I’ve never been a fan of groups or cliques. In high school I was friends with everyone – the smart dorks, the popular kids, the rebels. A chameleon at heart, I am very adaptable and can move across social circles and cultures with ease.
While I’ve never subscribed to any one group with gusto, I am now a living, breathing juxtaposition. In my eyes, the world is now separated into two clear groups – you’ve either had life-threatening cancer, or you haven’t. You either understand exactly what I’ve been through, or you’ll never have any true concept of it.
As of late, I find myself drawn to those that know what I’m going through. I recently listened to a short interview with Tracey Morgan about his life-threatening car crash wherein he was visited by his deceased father while in a coma, and I understood, with all of my heart, his experience of having come through something dark to appreciate and look at life with utterly new eyes. Morgan noted, “Something’s different. The way I am with people, something is different. I find myself saying 200 times a day, to strangers, ‘I love you’. I don’t even know you, but I love you.”
Having had the same emotions, I believe this love stems from the sudden awareness, even though I have long held this belief, that we are one. We are TRULY one – there is no separation of you and me. I find myself wanting to be around people who understand this on a spiritual level. This understanding doesn’t come from a lesson learned, or a book read. I’ve done all those things – I’ve read the books, I’ve listened to the gurus and teachers, I’ve watched the films and while I subscribed to the vision, I never felt it I the way I do now. I want to say it’s cellular, but it’s bigger than that. It is an innate knowing.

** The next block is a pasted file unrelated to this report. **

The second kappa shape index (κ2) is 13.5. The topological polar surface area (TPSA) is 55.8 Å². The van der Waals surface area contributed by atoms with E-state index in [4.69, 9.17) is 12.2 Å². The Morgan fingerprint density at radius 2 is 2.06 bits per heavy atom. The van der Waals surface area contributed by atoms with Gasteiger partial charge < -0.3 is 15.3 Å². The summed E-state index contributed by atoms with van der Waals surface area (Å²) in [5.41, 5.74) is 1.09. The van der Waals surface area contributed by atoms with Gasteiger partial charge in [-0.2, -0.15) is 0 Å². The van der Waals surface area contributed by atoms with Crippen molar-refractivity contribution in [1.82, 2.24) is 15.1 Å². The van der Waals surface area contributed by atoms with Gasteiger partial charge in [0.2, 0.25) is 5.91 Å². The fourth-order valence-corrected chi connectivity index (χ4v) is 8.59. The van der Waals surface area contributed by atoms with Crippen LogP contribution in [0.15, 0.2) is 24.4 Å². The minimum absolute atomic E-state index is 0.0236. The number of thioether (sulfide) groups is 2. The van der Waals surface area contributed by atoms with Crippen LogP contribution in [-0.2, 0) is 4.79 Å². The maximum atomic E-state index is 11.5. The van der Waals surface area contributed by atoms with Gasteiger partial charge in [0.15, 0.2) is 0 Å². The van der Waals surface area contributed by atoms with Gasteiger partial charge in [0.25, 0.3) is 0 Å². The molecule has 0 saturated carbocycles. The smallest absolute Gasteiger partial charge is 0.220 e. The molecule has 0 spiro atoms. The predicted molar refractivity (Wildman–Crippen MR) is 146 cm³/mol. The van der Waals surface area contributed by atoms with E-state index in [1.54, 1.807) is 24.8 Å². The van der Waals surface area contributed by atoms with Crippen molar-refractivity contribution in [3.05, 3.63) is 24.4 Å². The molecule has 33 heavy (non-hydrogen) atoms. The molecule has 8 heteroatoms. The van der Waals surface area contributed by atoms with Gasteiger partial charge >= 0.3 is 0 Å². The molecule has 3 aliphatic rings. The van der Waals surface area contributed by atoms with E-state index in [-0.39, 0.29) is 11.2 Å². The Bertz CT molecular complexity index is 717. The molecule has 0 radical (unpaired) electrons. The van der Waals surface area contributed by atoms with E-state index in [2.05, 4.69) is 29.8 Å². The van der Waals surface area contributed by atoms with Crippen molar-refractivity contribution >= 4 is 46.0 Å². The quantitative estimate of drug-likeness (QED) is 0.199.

In the middle of my treatment, I remember telling a friend, ‘I feel like a newborn’. I had no idea when to sleep or when to wake. I didn’t know what food tasted like. I would enter each new day completely unaware of what would or wouldn’t happen. Would it be a good day? Will I walk today? Will I cry today? Will I be happy? I knew nothing and lived on a blank canvas day after day, simply lying in bed and watching air move through the trees. Jesus said you must die to be born again, and that what cancer did to me. I died. And maybe I’m still dying. I can’t quite tell.